Author: Mondher Sahli & Simon Carey 

Year: 2012 

231 Think Tank XIV Local Networks as Sustainable Policy Instruments: A Ca... file 3631 Jun 27, 2014

In this case study, a communication network among local hotel managers was examined, first to assess the extent of communication among hotel managers, and second to identify influential members within the network. Communication with respect ...

Author: Karen Irene Thal & Tracy Burkett 

Year: 2014 

230 Think Tank XIII Building community capacity by developing regional bus... file 3625 Nov 06, 2013

Tourism is often proposed as a strategy for community development, especially in rural or remote regions where traditional industries, such as agriculture, are experiencing an economic downturn and there are limited alternative opportunities...

Author: Anna Blackman 

Year: 2013 

229 Think Tank VII Getting Fit to Innovate: TUI's InnOlympics file 3625 Oct 13, 2013

Tether (2003) describes innovation within service industries as having a Cinderella status - marginal and neglected. The traditional approach to thinking about innovation has been to concentrate on manufacturing and within that, the role of...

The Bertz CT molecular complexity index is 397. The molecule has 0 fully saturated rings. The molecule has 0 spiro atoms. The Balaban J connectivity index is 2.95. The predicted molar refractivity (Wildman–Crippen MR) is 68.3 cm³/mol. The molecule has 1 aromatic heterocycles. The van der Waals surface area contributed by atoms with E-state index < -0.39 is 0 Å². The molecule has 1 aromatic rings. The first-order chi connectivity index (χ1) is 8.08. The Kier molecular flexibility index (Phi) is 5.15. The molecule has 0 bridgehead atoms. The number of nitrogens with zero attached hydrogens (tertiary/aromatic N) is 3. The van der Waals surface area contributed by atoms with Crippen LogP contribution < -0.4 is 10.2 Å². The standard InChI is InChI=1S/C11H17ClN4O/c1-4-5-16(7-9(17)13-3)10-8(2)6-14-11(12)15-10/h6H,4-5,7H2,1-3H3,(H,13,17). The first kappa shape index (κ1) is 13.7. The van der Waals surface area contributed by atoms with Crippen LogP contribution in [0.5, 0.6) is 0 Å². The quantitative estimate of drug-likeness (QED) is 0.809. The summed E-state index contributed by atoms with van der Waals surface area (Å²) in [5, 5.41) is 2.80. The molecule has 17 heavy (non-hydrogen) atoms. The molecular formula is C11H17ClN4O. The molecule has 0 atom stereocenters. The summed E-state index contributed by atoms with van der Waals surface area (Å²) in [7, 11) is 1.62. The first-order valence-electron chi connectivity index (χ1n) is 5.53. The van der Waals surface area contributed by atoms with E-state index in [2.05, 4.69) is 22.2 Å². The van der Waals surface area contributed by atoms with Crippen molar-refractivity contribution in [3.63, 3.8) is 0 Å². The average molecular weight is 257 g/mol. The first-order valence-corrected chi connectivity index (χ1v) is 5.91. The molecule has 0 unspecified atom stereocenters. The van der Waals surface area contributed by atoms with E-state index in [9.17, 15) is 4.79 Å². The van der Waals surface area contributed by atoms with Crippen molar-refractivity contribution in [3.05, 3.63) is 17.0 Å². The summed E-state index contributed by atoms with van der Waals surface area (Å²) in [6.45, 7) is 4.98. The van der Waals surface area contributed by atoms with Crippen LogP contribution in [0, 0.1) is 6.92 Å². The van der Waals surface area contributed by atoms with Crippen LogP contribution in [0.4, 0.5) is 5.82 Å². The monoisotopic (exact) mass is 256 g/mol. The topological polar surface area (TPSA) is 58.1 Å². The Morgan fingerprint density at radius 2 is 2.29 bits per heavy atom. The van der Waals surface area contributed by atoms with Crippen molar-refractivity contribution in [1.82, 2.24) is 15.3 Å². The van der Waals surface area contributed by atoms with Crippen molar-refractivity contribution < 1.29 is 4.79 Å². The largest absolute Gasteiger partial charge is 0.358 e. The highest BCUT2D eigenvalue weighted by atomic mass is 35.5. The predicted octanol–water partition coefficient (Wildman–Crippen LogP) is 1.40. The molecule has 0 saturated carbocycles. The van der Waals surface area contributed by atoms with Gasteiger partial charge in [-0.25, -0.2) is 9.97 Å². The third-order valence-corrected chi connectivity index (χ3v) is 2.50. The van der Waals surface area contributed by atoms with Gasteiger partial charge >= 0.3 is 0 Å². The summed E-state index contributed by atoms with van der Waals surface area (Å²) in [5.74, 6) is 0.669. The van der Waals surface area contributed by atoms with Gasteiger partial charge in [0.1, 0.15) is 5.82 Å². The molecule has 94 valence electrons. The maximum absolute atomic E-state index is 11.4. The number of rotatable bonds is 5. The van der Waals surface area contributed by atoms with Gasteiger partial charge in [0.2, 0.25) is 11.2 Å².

Author: Graham Miller & Caroline Scarles 

Year: 2007 

228 Think Tank XIV Sustainable Tourism Mobility: Recommended Strategies f... file 3599 Jun 26, 2014

Transport is a vital and integral component of the tourism system yet it contributes the most emissions in tourism (Dubois, Peeters, Ceron, & Gössling, 2011; Peeters & Dubois, 2010). In line with the global concerns for sustainabilit...

Author: Diem-Trinh Le-Klähn 

Year: 2014 

227 Think Tank V Ecolabels and Green Globe 21: Awareness and Consumer A... file 3573 Oct 13, 2013

A case in point is New Zealand, where tourism has long been recognised as an important economic force; this is aptly illustrated by the sector’s contribution of 9.6% to the country’s GDP in 2003 (TRCNZ, 2005). The resource at the heart of mu...

Author: Christian Schott 

Year: 2005 

226 Think Tank VIII A Framework for Work-Life Balance Practices in the Tou... file 3534 Oct 13, 2013